2. classter

            DP, I was addressing the meaningless term of ‘such a large force’. By no comparable metric is it a particularly large force – not absolutely, not per capita and not per GDP.

            ‘You need to spend however much is right for the missions you are doing balanced against your other needs.’
            The philosophy behind the current policy is being set out in the white paper mentioned and linked on this page. He/she may even be right but realistically ‘Laughter Track’ is making empty criticism without knowing/addressing any of the facts.

      3. Serval

        Why do we need an army?
        We’ve already been invaded and owned by USA.
        – We allow their troops to use our airport on the way to war.
        – We give their corporations very low tax rates.
        If any other country invaded us, the USA would come to our aid.

  2. Spaghetti Hoop

    Coveney detailed the White Paper this morning and it all sounds very logical. A doubling of the Army Ranger Wing, better weaponry, intelligence systems and increased peace-keeping capacity. The recruitment drive is not a ‘draft’, it’s enabling careers in the Defence Forces to young people. Nothing sinister about that.

  3. Niallo

    When your army gets bigger and the politicians talk about “peace” get worried, they will put us in harms way.
    Just you wait and see.

  4. hello

    Logic applies:-

    Quite apart from its role as an alliance, NATO has become the standard-setting
    organisation for modern military forces, in effect the de facto “I.S.O.”
    of the military
    world. NATO standards cover everything from the detailed physical characteristics of
    equipment, through communications protocols, training standards and operational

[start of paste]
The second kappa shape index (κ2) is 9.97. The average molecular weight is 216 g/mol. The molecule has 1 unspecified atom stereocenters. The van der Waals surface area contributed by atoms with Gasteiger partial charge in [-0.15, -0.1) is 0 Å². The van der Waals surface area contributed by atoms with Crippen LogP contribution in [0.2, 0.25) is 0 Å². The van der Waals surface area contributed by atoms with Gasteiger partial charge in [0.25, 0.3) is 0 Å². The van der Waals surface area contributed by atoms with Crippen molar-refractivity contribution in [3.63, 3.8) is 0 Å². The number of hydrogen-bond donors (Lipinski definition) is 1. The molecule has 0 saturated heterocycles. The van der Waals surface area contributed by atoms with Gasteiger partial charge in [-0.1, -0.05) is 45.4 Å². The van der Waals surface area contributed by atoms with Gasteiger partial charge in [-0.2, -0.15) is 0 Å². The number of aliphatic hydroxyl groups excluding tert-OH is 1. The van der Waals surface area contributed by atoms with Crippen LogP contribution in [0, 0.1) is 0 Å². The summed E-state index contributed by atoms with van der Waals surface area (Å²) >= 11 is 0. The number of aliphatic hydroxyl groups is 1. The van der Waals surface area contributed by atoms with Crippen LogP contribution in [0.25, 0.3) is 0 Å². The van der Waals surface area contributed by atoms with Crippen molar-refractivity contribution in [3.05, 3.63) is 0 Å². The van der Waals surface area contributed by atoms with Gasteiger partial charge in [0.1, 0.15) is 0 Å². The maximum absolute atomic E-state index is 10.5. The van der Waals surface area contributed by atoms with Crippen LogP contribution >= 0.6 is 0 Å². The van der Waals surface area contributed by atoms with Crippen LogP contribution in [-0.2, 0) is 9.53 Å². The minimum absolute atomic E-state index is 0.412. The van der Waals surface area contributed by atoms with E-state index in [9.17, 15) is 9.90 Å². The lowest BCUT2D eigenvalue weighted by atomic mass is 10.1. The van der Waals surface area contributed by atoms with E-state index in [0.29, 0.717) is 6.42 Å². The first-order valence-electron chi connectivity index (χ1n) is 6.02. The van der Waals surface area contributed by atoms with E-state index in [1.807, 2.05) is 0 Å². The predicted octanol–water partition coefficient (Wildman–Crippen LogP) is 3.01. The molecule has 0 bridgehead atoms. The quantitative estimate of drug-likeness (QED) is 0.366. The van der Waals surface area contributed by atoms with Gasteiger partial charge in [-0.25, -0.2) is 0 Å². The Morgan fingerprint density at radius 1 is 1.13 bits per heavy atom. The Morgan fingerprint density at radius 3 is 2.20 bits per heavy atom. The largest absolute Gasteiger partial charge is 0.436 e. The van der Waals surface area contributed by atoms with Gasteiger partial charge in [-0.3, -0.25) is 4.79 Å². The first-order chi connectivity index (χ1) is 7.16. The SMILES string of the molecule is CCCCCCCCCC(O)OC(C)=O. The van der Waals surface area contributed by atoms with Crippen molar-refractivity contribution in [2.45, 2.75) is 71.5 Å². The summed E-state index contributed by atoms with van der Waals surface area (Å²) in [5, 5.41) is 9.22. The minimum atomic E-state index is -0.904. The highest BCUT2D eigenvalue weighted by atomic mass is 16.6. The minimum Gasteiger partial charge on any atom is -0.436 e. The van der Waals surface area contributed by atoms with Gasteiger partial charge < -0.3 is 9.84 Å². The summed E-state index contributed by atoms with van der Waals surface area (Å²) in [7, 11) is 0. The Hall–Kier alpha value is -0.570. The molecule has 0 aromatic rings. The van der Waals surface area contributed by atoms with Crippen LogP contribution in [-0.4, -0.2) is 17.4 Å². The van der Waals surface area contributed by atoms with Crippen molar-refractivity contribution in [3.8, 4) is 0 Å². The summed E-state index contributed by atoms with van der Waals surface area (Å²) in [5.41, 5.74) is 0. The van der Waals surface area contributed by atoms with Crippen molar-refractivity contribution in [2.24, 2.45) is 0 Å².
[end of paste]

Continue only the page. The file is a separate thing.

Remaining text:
procedures. Originally designed to ensure that troops from different members of the
    Alliance could operate seamlessly together as a single force, the unique NATO process
    of achieving full interoperability has been made available through PfP to partner countries
    such as Ireland, Sweden, Finland, Austria, etc. For practical reasons, and given that 22
    EU member states are also members of NATO, the EU uses NATO standards and
    procedures on its missions. In order to be accepted as a peacekeeping partner, it is
    now necessary for the Defence Forces to be trained and equipped to NATO standards

      1. Cian

        Yes, we are not in NATO. Hence the ‘partner’ status. “hello” describes the reasons we are a ‘partner’ quite well.

  5. classter

    The comment about the Bilderberg Conference is absolutely stupid.

    Even those who believe that it is entirely sinister accept that it involves a whole selection of influential people from across politics, industry, finance, academia, and the media.

    The significance of a NATO commander being there, even speaking in one of the sessions, is fairly minimal.

    Interestingly the Conference released an official agenda in 2014 and Russian television released a rival this-is-what-they-really-spoke-about agenda & in both cases the topics were pretty broad-ranging. NATO-related concerns were on the agenda but so too were topics like climate change & other topics which would have an impact on commodity prices & food security. All issues which might be worth a Minister for Agriculture (as well as a putative MoD) discussing.

    1. Matt

      I love the assessment of the Reserves – they summarise that poor training levels amongst the RDF are their own fault, not the fault of the Permanent army who are meant to facilitate it. People leave the reserves not because there’s too much training, they leave because there’s nothing to learn.

      They also state that going forward they should try to get as much free work out of them as possible and cite the (criminally unpaid) civil defence as a shining example. In particular they want skilled reservists to do jobs for them in their respective fields for free.

      Yeah. good luck with that.

  6. Guido

    Defence Forces is supposed to be 9,500 anyway, no big deal there. 49% will say ‘We’re not in a war why waste this money?’ 49% will say ‘Ooh, boosting the numbers it’s a prelude to deploying with NATO, what about our lovely neutrality?’ The other 2% are in the army and will be saying ‘Won’t make any difference to me, still can’t pay the mortgage.’

  7. Declan

    So the NATO Supreme Aliied Commander Europe was there to collude with Simon Coveney to enlarge the army, give young people who I’d imagine wouldn’t be into the academic route a job and I presume to eventually join NATO. With us they’d be unbeatable – we’ll be in Moscow by Christmas